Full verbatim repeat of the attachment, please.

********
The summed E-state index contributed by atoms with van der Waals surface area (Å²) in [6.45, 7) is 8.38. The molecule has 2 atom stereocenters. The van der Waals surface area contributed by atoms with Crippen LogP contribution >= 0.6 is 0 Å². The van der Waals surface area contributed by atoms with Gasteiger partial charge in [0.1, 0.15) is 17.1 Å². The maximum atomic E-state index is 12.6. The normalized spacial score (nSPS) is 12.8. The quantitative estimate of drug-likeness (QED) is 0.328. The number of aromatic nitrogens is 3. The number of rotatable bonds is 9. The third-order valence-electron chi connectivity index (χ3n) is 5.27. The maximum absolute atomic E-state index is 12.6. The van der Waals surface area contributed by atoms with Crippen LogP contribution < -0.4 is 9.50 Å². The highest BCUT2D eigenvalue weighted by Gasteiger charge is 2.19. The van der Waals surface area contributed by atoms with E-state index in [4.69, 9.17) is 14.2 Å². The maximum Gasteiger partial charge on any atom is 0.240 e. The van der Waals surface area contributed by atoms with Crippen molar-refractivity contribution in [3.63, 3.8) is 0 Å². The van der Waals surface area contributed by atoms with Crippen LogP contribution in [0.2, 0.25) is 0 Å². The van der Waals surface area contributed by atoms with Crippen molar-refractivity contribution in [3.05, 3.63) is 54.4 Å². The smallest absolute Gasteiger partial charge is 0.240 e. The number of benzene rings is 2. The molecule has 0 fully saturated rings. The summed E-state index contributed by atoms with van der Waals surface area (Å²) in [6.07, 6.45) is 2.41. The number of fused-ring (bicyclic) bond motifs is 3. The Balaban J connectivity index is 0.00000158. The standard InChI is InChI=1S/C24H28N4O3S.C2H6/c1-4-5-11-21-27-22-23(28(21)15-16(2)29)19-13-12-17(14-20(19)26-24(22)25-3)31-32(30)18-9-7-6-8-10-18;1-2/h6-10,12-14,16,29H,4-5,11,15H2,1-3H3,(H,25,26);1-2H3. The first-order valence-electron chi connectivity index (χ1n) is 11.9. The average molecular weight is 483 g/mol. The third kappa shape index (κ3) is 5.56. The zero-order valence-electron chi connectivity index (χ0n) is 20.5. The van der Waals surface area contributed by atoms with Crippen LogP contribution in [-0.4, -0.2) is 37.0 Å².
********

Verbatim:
The summed E-state index contributed by atoms with van der Waals surface area (Å²) in [6.45, 7) is 8.38. The molecule has 2 atom stereocenters. The van der Waals surface area contributed by atoms with Crippen LogP contribution >= 0.6 is 0 Å². The van der Waals surface area contributed by atoms with Gasteiger partial charge in [0.1, 0.15) is 17.1 Å². The maximum atomic E-state index is 12.6. The normalized spacial score (nSPS) is 12.8. The quantitative estimate of drug-likeness (QED) is 0.328. The number of aromatic nitrogens is 3. The number of rotatable bonds is 9. The third-order valence-electron chi connectivity index (χ3n) is 5.27. The maximum absolute atomic E-state index is 12.6. The van der Waals surface area contributed by atoms with Crippen LogP contribution < -0.4 is 9.50 Å². The highest BCUT2D eigenvalue weighted by Gasteiger charge is 2.19. The van der Waals surface area contributed by atoms with E-state index in [4.69, 9.17) is 14.2 Å². The maximum Gasteiger partial charge on any atom is 0.240 e. The van der Waals surface area contributed by atoms with Crippen molar-refractivity contribution in [3.63, 3.8) is 0 Å². The van der Waals surface area contributed by atoms with Crippen LogP contribution in [0.2, 0.25) is 0 Å². The van der Waals surface area contributed by atoms with Crippen molar-refractivity contribution in [3.05, 3.63) is 54.4 Å². The smallest absolute Gasteiger partial charge is 0.240 e. The number of benzene rings is 2. The molecule has 0 fully saturated rings. The summed E-state index contributed by atoms with van der Waals surface area (Å²) in [6.07, 6.45) is 2.41. The number of fused-ring (bicyclic) bond motifs is 3. The Balaban J connectivity index is 0.00000158. The standard InChI is InChI=1S/C24H28N4O3S.C2H6/c1-4-5-11-21-27-22-23(28(21)15-16(2)29)19-13-12-17(14-20(19)26-24(22)25-3)31-32(30)18-9-7-6-8-10-18;1-2/h6-10,12-14,16,29H,4-5,11,15H2,1-3H3,(H,25,26);1-2H3. The first-order valence-electron chi connectivity index (χ1n) is 11.9. The average molecular weight is 483 g/mol. The third kappa shape index (κ3) is 5.56. The zero-order valence-electron chi connectivity index (χ0n) is 20.5. The van der Waals surface area contributed by atoms with Crippen LogP contribution in [-0.4, -0.2) is 37.0 Å².